15 Key Takeaways From More Than 3,000 Gen Zers on Their ‘Struggling’ Lives & Future
The first in a three-year survey from Gallup and the Walton Family Foundation reveals dramatic generational differences on mental health and college.
Gen Z’s unique set of ambitions and goals, impacted by challenges like COVID-19 and school shootings, have dramatically affected their views on mental health, financial security and whether to attend college.
Compared to other generations, few Gen Zers, born between 1997 to 2011, feel prepared for their future and less than half are thriving in their current lives — far fewer than millennials, according to a new report.
“This is a critical moment for youth and for the adults supporting them,” said Romy Drucker, director of the Education Program at the Walton Family Foundation, adding the survey’s findings will “generate insights and perspectives to help us all be better guides, better listeners, and better partners as the next generation rises.” (Drucker was co-founder of The 74 and serves on its board of directors; she played no role in the reporting or editing of this article)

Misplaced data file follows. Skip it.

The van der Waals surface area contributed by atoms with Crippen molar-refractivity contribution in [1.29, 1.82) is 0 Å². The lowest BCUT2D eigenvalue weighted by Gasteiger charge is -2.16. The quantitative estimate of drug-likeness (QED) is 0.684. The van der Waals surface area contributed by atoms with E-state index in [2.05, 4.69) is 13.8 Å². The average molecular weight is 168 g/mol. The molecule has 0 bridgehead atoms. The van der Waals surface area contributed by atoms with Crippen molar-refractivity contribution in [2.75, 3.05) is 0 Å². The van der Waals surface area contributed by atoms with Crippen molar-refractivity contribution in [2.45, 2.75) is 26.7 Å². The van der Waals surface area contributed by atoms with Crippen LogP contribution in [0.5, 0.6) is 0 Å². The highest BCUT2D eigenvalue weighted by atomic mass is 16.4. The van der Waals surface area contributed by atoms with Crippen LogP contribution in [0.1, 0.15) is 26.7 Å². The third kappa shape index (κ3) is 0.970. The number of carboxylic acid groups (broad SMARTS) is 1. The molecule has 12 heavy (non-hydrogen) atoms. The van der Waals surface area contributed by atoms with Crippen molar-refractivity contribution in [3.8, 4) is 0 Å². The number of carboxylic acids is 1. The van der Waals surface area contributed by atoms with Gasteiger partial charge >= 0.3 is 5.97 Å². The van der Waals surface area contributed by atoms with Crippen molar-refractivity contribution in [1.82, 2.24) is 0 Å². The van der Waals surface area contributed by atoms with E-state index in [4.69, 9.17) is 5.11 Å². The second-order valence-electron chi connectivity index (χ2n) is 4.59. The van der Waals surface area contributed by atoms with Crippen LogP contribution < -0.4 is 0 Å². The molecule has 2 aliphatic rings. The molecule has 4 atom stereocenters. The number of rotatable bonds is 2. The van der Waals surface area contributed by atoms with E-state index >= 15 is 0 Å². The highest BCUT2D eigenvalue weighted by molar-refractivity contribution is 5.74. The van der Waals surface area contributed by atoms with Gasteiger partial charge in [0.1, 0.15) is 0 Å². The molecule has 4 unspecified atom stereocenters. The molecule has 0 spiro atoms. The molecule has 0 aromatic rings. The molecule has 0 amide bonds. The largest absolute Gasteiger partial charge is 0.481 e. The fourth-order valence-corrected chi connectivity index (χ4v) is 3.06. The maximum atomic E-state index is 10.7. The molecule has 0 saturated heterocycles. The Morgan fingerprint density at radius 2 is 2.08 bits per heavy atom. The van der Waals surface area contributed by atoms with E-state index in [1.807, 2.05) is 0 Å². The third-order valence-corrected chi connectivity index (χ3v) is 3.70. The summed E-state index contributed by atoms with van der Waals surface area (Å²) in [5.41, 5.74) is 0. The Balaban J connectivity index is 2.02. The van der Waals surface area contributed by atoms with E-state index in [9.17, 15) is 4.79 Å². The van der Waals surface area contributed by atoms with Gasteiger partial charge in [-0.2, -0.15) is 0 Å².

More than 3,000 Gen Zers were polled by Gallup and the Walton Family Foundation through a national survey that will follow the same group for three years — paving the way for tracking trends one-time studies can’t measure.
The survey, which includes more than 2,000 K-12 students and nearly 1,000 no longer in school, highlights Gen Z’s need for an education that matches the reality of the world they live in.
“Empowering Gen Z to achieve their goals and aspirations requires that schools provide students with relevant experiences and education that will help them navigate the workforce,” said Stephanie Marken, Gallup partner and executive director for education research in a press release.
Here are 15 key takeaways from the survey:
Disclosure: Walton Family Foundation provides financial support to The 74.
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